Defense seeks evidence suppression in Aspen rape case |

Defense seeks evidence suppression in Aspen rape case

ASPEN – The defense team for a man accused of sexually assaulting a woman at Aspen’s Centennial apartments complex is contending the suspect’s constitutional rights were violated the day of his arrest.

Over the course of six hours Thursday, three witnesses in the case of Emanuel Gonzalez-Loujun, 22, testified in Pitkin County District Court as part of an evidence-suppression hearing.

The hearing was continued to Jan. 19, during which time the alleged victim is expected to testify. The alleged victim was scheduled to take the stand Thursday, but did not because of time constraints.

The accuser, who was subpoenaed by the defense to testify, spent the day sequestered inside the courthouse but outside the courtroom, as witnesses are prohibited from hearing others’ testimony.

Gonzalez-Loujun, of Carbondale, faces a possible lifetime behind bars for allegedly sexually assaulting the victim in the early morning hours of Jan. 17, 2009, outside of the apartment complex. Since his arrest, he has been in the custody of the Pitkin County jail on a $250,000 bond.

Authorities believe Gonzalez-Loujun forced the woman to perform at least three sexual acts. They also claim Gonzalez-Loujun dragged her to a snowbank and raped her twice, threatening to kill himself with a gun if she didn’t comply with his demands.

He also has faces felony charges connected to resisting arrest and assaulting a police officer, along with counts of unlawful possession of cocaine and attempted distribution of cocaine.

His public defenders, Stephen McCrohan and Tina Faing, have filed seven motions on which Judge James Boyd will decide.

Three of the motions pertain to evidence suppression, including one that argues Gonzalez-Loujun’s rights were violated the morning he was interrogated at the Pitkin County jail.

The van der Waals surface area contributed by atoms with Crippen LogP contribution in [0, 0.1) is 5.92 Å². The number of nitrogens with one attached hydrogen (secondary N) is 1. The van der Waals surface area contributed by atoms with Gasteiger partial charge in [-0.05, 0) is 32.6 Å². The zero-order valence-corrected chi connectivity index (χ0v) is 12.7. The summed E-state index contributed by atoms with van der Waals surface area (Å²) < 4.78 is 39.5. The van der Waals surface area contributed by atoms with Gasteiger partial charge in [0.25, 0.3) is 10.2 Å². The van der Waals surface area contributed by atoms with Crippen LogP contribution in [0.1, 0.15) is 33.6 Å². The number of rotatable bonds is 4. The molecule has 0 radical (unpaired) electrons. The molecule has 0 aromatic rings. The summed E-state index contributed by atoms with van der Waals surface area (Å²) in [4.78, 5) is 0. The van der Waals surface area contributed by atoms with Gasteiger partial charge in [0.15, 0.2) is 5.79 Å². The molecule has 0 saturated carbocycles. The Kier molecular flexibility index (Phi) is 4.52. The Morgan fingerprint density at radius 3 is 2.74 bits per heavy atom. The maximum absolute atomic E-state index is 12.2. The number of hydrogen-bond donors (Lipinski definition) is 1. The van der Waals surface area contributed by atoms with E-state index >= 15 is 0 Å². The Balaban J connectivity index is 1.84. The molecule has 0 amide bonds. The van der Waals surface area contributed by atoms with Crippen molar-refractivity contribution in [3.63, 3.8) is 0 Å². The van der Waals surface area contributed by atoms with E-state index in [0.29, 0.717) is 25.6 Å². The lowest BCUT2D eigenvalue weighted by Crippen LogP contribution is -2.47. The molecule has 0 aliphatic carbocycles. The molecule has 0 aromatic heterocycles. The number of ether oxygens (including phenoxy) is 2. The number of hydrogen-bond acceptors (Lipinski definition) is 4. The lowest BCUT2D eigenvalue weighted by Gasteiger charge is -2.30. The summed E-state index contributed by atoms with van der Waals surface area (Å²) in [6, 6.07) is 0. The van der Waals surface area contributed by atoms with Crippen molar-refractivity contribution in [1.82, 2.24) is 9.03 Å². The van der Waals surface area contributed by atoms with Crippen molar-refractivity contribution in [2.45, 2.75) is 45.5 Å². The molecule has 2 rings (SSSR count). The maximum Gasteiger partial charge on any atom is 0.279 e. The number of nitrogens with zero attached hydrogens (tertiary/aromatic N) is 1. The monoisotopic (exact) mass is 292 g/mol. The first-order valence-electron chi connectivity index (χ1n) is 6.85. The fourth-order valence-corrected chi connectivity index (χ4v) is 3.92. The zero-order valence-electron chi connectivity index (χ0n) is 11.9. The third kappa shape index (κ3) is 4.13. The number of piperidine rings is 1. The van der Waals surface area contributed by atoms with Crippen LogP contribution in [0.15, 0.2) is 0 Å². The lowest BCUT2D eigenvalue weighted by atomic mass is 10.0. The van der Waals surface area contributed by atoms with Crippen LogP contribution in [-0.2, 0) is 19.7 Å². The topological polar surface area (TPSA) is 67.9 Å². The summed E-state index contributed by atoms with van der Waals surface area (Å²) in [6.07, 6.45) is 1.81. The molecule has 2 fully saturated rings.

“Prior to the interrogation Mr. Gonzalez was not permitted to sleep, use the bathroom or to urinate,” the motion says.

The motion also contends he was not advised of his Miranda rights before the interrogation, and that he was under the influence of drugs and alcohol.

Another motion seeks to suppress statements Gonzalez-Loujun made to sexual assault nurse examiner Carol Began. The defense claims she interrogated the suspect and provided his statements to Aspen police, yet she did not advise him of his Miranda rights.

Began testified in Thursday’s hearing. She said that Gonzalez-Loujun told her “I had a relapse and made some bad choices at the bar.”

The suspect, Began told the court, was “very quiet” during his sexual assault examination, a head-to-toe evaluation the nurse performed more than 12 hours after the alleged rape.

Defense lawyers also want to suppress the alleged victim’s identification of Gonzalez-Loujun because he was not given due process.

They claim that the when the woman identified him as the perpetrator, the procedure was “suggestive” because he was in front of a police vehicle and there was no suspect lineup.

Gonzalez-Loujun was in custody at the time of the identification, after he allegedly assaulted a police officer and was found with cocaine. Police had encountered him walking away from the Centennial Apartments when they were reporting to a report that a rape had occurred.

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